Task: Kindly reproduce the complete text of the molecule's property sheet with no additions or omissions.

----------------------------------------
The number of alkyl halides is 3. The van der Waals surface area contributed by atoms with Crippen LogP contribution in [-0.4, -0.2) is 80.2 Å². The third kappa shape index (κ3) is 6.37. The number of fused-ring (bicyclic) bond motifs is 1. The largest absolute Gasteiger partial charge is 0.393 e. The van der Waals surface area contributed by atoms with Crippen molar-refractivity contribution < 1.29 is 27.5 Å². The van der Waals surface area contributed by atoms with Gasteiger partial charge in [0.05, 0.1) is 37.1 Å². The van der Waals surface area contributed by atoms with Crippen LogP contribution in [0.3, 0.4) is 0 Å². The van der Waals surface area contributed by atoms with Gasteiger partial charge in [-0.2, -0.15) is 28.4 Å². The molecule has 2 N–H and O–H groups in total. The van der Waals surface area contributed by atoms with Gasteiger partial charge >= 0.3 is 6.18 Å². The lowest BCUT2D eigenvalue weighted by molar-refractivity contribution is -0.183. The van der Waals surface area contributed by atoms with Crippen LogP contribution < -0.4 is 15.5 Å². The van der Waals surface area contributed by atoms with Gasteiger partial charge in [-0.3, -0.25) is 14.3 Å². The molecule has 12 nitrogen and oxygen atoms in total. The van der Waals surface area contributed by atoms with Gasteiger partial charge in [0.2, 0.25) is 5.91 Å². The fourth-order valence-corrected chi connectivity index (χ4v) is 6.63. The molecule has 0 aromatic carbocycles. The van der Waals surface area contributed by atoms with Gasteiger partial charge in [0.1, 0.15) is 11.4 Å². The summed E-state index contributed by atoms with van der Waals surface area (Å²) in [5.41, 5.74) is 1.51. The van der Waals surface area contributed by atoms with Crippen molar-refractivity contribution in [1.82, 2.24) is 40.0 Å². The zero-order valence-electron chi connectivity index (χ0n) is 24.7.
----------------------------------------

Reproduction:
The number of alkyl halides is 3. The van der Waals surface area contributed by atoms with Crippen LogP contribution in [-0.4, -0.2) is 80.2 Å². The third kappa shape index (κ3) is 6.37. The number of fused-ring (bicyclic) bond motifs is 1. The largest absolute Gasteiger partial charge is 0.393 e. The van der Waals surface area contributed by atoms with Crippen molar-refractivity contribution < 1.29 is 27.5 Å². The van der Waals surface area contributed by atoms with Gasteiger partial charge in [0.05, 0.1) is 37.1 Å². The van der Waals surface area contributed by atoms with Crippen LogP contribution in [0.3, 0.4) is 0 Å². The van der Waals surface area contributed by atoms with Gasteiger partial charge in [-0.2, -0.15) is 28.4 Å². The molecule has 2 N–H and O–H groups in total. The van der Waals surface area contributed by atoms with Gasteiger partial charge >= 0.3 is 6.18 Å². The lowest BCUT2D eigenvalue weighted by molar-refractivity contribution is -0.183. The van der Waals surface area contributed by atoms with Crippen LogP contribution < -0.4 is 15.5 Å². The van der Waals surface area contributed by atoms with Gasteiger partial charge in [-0.3, -0.25) is 14.3 Å². The molecule has 12 nitrogen and oxygen atoms in total. The van der Waals surface area contributed by atoms with Gasteiger partial charge in [0.2, 0.25) is 5.91 Å². The fourth-order valence-corrected chi connectivity index (χ4v) is 6.63. The molecule has 0 aromatic carbocycles. The van der Waals surface area contributed by atoms with Gasteiger partial charge in [0.1, 0.15) is 11.4 Å². The summed E-state index contributed by atoms with van der Waals surface area (Å²) in [5.41, 5.74) is 1.51. The van der Waals surface area contributed by atoms with Crippen molar-refractivity contribution in [1.82, 2.24) is 40.0 Å². The zero-order valence-electron chi connectivity index (χ0n) is 24.7.